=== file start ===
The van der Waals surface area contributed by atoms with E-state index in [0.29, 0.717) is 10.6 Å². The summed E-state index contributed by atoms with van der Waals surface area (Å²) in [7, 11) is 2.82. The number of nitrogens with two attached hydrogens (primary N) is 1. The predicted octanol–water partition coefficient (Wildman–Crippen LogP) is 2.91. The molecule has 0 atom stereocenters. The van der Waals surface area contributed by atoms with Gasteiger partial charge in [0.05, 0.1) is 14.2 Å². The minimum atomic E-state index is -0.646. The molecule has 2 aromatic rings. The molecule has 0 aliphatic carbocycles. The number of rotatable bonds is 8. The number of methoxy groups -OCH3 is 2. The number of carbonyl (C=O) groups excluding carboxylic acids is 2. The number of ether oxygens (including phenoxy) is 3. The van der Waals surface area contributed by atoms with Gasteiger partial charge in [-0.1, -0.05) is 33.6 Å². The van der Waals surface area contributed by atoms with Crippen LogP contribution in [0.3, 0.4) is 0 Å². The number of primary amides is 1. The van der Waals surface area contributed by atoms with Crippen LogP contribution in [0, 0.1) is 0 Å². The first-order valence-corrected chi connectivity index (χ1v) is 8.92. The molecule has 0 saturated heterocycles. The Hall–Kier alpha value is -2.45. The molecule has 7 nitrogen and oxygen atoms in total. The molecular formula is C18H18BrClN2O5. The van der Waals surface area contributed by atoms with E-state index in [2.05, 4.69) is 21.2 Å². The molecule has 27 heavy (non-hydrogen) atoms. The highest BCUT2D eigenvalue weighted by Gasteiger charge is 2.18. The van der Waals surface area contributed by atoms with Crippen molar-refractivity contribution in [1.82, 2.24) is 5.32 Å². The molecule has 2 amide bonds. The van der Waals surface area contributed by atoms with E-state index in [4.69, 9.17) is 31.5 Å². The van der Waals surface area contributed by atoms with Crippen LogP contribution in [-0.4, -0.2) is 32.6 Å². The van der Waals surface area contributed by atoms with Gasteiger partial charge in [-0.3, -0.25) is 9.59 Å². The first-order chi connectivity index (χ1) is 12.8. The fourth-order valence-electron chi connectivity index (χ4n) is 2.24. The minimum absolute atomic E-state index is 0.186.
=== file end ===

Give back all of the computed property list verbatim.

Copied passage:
The van der Waals surface area contributed by atoms with E-state index in [0.29, 0.717) is 10.6 Å². The summed E-state index contributed by atoms with van der Waals surface area (Å²) in [7, 11) is 2.82. The number of nitrogens with two attached hydrogens (primary N) is 1. The predicted octanol–water partition coefficient (Wildman–Crippen LogP) is 2.91. The molecule has 0 atom stereocenters. The van der Waals surface area contributed by atoms with Gasteiger partial charge in [0.05, 0.1) is 14.2 Å². The minimum atomic E-state index is -0.646. The molecule has 2 aromatic rings. The molecule has 0 aliphatic carbocycles. The number of rotatable bonds is 8. The number of methoxy groups -OCH3 is 2. The number of carbonyl (C=O) groups excluding carboxylic acids is 2. The number of ether oxygens (including phenoxy) is 3. The van der Waals surface area contributed by atoms with Gasteiger partial charge in [-0.1, -0.05) is 33.6 Å². The van der Waals surface area contributed by atoms with Crippen LogP contribution in [0.3, 0.4) is 0 Å². The number of primary amides is 1. The van der Waals surface area contributed by atoms with Crippen LogP contribution in [0, 0.1) is 0 Å². The first-order valence-corrected chi connectivity index (χ1v) is 8.92. The molecule has 0 saturated heterocycles. The Hall–Kier alpha value is -2.45. The molecule has 7 nitrogen and oxygen atoms in total. The molecular formula is C18H18BrClN2O5. The van der Waals surface area contributed by atoms with E-state index in [2.05, 4.69) is 21.2 Å². The molecule has 27 heavy (non-hydrogen) atoms. The highest BCUT2D eigenvalue weighted by Gasteiger charge is 2.18. The van der Waals surface area contributed by atoms with Crippen molar-refractivity contribution in [1.82, 2.24) is 5.32 Å². The molecule has 2 amide bonds. The van der Waals surface area contributed by atoms with E-state index in [4.69, 9.17) is 31.5 Å². The van der Waals surface area contributed by atoms with Crippen LogP contribution in [-0.4, -0.2) is 32.6 Å². The van der Waals surface area contributed by atoms with Gasteiger partial charge in [-0.3, -0.25) is 9.59 Å². The first-order chi connectivity index (χ1) is 12.8. The fourth-order valence-electron chi connectivity index (χ4n) is 2.24. The minimum absolute atomic E-state index is 0.186.